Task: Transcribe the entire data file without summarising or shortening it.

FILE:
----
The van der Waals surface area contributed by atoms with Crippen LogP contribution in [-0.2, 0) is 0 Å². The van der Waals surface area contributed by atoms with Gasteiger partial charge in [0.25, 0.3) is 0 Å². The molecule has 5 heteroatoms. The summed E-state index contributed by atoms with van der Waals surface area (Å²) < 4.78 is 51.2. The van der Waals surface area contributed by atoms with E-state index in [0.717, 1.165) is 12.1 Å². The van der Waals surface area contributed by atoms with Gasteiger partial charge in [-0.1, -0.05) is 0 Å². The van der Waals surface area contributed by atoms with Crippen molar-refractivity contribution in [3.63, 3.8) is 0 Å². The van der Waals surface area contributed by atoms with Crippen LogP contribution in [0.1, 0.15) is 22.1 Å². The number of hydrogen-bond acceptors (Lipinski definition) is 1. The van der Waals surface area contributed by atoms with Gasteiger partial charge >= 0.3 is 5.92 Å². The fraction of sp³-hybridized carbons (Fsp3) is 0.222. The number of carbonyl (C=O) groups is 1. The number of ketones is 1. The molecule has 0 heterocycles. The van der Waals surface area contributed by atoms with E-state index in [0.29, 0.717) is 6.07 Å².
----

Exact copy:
The van der Waals surface area contributed by atoms with Crippen LogP contribution in [-0.2, 0) is 0 Å². The van der Waals surface area contributed by atoms with Gasteiger partial charge in [0.25, 0.3) is 0 Å². The molecule has 5 heteroatoms. The summed E-state index contributed by atoms with van der Waals surface area (Å²) < 4.78 is 51.2. The van der Waals surface area contributed by atoms with E-state index in [0.717, 1.165) is 12.1 Å². The van der Waals surface area contributed by atoms with Gasteiger partial charge in [-0.1, -0.05) is 0 Å². The van der Waals surface area contributed by atoms with Crippen molar-refractivity contribution in [3.63, 3.8) is 0 Å². The van der Waals surface area contributed by atoms with Crippen LogP contribution in [0.1, 0.15) is 22.1 Å². The number of hydrogen-bond acceptors (Lipinski definition) is 1. The van der Waals surface area contributed by atoms with Gasteiger partial charge >= 0.3 is 5.92 Å². The fraction of sp³-hybridized carbons (Fsp3) is 0.222. The number of carbonyl (C=O) groups is 1. The number of ketones is 1. The molecule has 0 heterocycles. The van der Waals surface area contributed by atoms with E-state index in [0.29, 0.717) is 6.07 Å².